Wed, Feb 05, 2014 - Page 8 News List

Textbook ‘tweaks’ sow confusion

By Lee Hsiao-feng 李筱峰

Further, when Cheng Cheng-kung retreated to Kinmen and Xiamen following his failed attacks on Nanjing and Zhenjiang, he secretly dispatched his officer Cai Zheng (蔡政) to Beijing to negotiate peace.

Cheng Cheng-kung said that he would contemplate transferring his loyalty to the Qing court. Given this, is it really accurate to refer to the dynasty he would later establish on Taiwan as the Ming House of Cheng?

Cheng Cheng-kung arrived in Taiwan in 1661. He died the following year. His son Cheng Ching came over to Taiwan in 1664 and, as recorded in the biography of Cheng Ching in the Draft History of the Qing Dynasty, he changed the name of the kingdom from Dongdu to Dongning. There are numerous references to the Kingdom of Dongning as the name of Taiwan in official Qing documents.

Cheng Ching said he established the kingdom of Dongning as a separate regime, and proudly announced that “Dongning is far out in the sea, it is not part of the territory [of China]. We have our own aristocracy, we have our own culture and these compare favorably with those of China.”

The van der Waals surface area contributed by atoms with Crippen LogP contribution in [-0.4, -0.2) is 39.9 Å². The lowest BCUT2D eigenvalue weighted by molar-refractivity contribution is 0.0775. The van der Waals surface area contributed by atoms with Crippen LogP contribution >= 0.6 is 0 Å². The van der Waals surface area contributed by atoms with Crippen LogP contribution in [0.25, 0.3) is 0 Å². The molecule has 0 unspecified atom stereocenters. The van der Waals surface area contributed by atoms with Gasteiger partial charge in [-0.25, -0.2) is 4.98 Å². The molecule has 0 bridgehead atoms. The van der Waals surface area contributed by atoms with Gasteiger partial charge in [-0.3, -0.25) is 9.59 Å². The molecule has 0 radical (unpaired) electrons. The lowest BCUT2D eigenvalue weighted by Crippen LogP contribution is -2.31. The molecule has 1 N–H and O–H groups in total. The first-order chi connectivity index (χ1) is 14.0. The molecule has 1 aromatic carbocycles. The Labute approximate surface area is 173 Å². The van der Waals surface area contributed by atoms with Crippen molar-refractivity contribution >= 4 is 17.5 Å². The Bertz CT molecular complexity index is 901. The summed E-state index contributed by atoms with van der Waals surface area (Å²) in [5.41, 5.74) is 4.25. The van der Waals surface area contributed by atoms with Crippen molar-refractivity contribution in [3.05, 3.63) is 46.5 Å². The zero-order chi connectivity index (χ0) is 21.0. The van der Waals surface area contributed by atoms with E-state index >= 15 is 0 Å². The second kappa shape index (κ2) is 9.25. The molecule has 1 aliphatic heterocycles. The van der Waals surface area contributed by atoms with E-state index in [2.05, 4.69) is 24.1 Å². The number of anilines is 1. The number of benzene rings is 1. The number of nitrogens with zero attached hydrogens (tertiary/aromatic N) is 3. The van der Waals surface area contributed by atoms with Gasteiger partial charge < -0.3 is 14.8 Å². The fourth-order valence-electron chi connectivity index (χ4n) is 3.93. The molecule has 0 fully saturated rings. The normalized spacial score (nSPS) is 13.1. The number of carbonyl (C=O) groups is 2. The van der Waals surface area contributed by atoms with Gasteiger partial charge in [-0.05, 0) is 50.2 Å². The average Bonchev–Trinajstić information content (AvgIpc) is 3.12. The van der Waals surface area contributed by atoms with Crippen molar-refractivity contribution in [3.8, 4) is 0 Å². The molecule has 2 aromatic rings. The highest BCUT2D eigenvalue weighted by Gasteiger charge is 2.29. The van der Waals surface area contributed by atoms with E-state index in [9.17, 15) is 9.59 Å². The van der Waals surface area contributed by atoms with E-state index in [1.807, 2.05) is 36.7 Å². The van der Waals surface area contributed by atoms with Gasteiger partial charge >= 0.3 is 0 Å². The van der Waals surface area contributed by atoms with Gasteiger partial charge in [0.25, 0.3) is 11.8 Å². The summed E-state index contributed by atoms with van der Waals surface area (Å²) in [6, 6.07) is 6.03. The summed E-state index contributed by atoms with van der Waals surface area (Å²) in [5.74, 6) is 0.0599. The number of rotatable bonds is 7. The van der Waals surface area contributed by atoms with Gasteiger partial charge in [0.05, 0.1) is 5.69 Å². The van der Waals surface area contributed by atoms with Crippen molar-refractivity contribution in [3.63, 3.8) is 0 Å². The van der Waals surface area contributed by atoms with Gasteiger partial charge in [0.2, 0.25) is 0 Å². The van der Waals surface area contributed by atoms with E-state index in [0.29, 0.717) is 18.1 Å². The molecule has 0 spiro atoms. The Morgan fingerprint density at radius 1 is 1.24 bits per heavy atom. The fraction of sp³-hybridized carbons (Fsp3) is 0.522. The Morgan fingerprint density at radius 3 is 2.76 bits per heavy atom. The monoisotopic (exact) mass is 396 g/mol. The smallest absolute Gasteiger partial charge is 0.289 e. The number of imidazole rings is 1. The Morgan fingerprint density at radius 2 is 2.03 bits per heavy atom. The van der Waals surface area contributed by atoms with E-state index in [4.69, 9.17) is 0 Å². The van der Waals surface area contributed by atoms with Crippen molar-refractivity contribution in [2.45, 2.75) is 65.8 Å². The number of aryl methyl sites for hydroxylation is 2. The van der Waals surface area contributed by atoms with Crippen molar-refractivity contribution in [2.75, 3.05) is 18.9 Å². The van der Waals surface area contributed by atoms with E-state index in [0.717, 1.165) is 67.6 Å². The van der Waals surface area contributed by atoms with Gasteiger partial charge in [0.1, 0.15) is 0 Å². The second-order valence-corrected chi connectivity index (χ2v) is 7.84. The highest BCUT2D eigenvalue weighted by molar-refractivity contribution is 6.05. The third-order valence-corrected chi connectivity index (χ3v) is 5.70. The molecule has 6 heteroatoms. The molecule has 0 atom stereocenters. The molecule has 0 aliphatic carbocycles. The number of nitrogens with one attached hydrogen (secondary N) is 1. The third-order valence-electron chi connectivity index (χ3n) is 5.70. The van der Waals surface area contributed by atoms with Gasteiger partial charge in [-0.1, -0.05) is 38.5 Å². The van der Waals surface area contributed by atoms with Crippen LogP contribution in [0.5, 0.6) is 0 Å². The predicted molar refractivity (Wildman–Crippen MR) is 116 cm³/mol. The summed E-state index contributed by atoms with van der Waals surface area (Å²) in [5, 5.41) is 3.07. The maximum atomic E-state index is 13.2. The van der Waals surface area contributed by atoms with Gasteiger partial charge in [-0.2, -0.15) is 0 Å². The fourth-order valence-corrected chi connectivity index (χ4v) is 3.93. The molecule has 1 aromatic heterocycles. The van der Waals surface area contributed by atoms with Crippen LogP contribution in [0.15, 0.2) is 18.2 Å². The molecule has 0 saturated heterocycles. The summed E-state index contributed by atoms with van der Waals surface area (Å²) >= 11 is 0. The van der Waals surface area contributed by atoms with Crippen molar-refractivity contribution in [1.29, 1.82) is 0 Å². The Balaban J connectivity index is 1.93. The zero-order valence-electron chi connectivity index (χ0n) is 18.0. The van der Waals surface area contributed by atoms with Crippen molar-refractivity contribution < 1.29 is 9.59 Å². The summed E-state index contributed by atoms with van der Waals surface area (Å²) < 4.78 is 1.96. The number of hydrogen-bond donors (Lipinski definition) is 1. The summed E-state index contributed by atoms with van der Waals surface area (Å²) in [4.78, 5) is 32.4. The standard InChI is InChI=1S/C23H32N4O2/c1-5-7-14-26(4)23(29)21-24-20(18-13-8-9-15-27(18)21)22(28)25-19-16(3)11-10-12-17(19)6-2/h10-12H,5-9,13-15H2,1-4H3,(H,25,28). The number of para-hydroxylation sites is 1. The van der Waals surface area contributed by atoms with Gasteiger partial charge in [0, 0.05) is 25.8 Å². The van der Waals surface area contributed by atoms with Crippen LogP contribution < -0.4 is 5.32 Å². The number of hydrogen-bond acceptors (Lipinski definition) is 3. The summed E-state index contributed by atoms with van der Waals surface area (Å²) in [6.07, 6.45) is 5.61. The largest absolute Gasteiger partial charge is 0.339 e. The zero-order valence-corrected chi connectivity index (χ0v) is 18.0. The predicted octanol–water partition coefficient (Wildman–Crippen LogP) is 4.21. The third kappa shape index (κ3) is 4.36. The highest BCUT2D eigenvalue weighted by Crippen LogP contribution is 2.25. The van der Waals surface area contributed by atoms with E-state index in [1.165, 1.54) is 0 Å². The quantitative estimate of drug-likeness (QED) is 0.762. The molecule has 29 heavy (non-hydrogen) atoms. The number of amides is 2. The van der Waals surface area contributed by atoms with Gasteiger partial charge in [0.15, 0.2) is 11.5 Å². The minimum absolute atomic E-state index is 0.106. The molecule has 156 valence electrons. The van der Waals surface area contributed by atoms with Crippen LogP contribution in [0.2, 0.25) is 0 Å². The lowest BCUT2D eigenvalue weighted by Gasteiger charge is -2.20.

At the time, the Spanish and the British used the title “king” when referring to Cheng Ching and in 1670, in a letter from the representative of the British East India Company, he was addressed as “Your Majesty.”

Not only did Cheng Ching upgrade Tiansing and Wannian from counties to prefectures, he also brought in changes to the official ranking system in 1674, calling all subordinate officials chen (臣), or minister, a term reserved for state-level officials serving a king or emperor.

Both changes reflect the idea that he viewed the territory he controlled as a kingdom, and not simply as a state preserving the legacy of the Ming, ready to return to it should the Ming regain power in China.

Cheng Ching even stopped deferential treatment for the remaining members of the Ming dynastic lineage, taking away their state stipends. The Prince of Ningjing, of the Ming imperial line, who came to Taiwan on Cheng Ching’s invitation, was obliged to move out to new premises in the present-day Gangshan District (岡山) of Greater Kaohsiung.

None of the above historical facts conflict with the more neutral term “Cheng Family Dynasty,” whereas to use the term “Ming House of Cheng” is a distortion of history. The government seems to want to use distortions like this to “bring order to the confusion.” The “tweaks” it seeks to introduce will, instead, bring nothing more than confusion itself.

Lee Hsiao-feng is a professor at National Taipei University’s Graduate School of Taiwanese Culture.

Translated by Paul Cooper

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